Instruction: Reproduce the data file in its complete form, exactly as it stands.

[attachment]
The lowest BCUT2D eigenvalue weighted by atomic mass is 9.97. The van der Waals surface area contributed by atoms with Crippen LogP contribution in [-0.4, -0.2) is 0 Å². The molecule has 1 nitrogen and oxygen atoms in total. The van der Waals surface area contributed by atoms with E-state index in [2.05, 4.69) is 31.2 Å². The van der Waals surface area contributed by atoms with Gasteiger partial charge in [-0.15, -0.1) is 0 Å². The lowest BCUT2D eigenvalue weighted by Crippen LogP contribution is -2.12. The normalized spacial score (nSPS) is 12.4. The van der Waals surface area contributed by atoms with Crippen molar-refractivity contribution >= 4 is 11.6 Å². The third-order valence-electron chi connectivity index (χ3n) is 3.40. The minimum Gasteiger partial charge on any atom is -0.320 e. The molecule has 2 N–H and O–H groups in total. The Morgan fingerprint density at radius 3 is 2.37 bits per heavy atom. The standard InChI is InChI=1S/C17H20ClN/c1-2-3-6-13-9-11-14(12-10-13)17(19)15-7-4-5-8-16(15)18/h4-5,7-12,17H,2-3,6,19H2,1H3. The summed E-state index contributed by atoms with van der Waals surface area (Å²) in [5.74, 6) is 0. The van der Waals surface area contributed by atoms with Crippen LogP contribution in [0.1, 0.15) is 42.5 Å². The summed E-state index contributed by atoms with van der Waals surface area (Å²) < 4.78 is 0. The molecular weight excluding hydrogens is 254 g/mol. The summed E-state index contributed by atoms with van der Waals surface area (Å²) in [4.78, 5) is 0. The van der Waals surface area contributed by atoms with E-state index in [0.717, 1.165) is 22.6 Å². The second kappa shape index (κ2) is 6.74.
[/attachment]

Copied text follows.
The lowest BCUT2D eigenvalue weighted by atomic mass is 9.97. The van der Waals surface area contributed by atoms with Crippen LogP contribution in [-0.4, -0.2) is 0 Å². The molecule has 1 nitrogen and oxygen atoms in total. The van der Waals surface area contributed by atoms with E-state index in [2.05, 4.69) is 31.2 Å². The van der Waals surface area contributed by atoms with Gasteiger partial charge in [-0.15, -0.1) is 0 Å². The lowest BCUT2D eigenvalue weighted by Crippen LogP contribution is -2.12. The normalized spacial score (nSPS) is 12.4. The van der Waals surface area contributed by atoms with Crippen molar-refractivity contribution >= 4 is 11.6 Å². The third-order valence-electron chi connectivity index (χ3n) is 3.40. The minimum Gasteiger partial charge on any atom is -0.320 e. The molecule has 2 N–H and O–H groups in total. The Morgan fingerprint density at radius 3 is 2.37 bits per heavy atom. The standard InChI is InChI=1S/C17H20ClN/c1-2-3-6-13-9-11-14(12-10-13)17(19)15-7-4-5-8-16(15)18/h4-5,7-12,17H,2-3,6,19H2,1H3. The summed E-state index contributed by atoms with van der Waals surface area (Å²) in [5.74, 6) is 0. The van der Waals surface area contributed by atoms with Crippen LogP contribution in [0.1, 0.15) is 42.5 Å². The summed E-state index contributed by atoms with van der Waals surface area (Å²) < 4.78 is 0. The molecular weight excluding hydrogens is 254 g/mol. The summed E-state index contributed by atoms with van der Waals surface area (Å²) in [4.78, 5) is 0. The van der Waals surface area contributed by atoms with E-state index in [0.717, 1.165) is 22.6 Å². The second kappa shape index (κ2) is 6.74.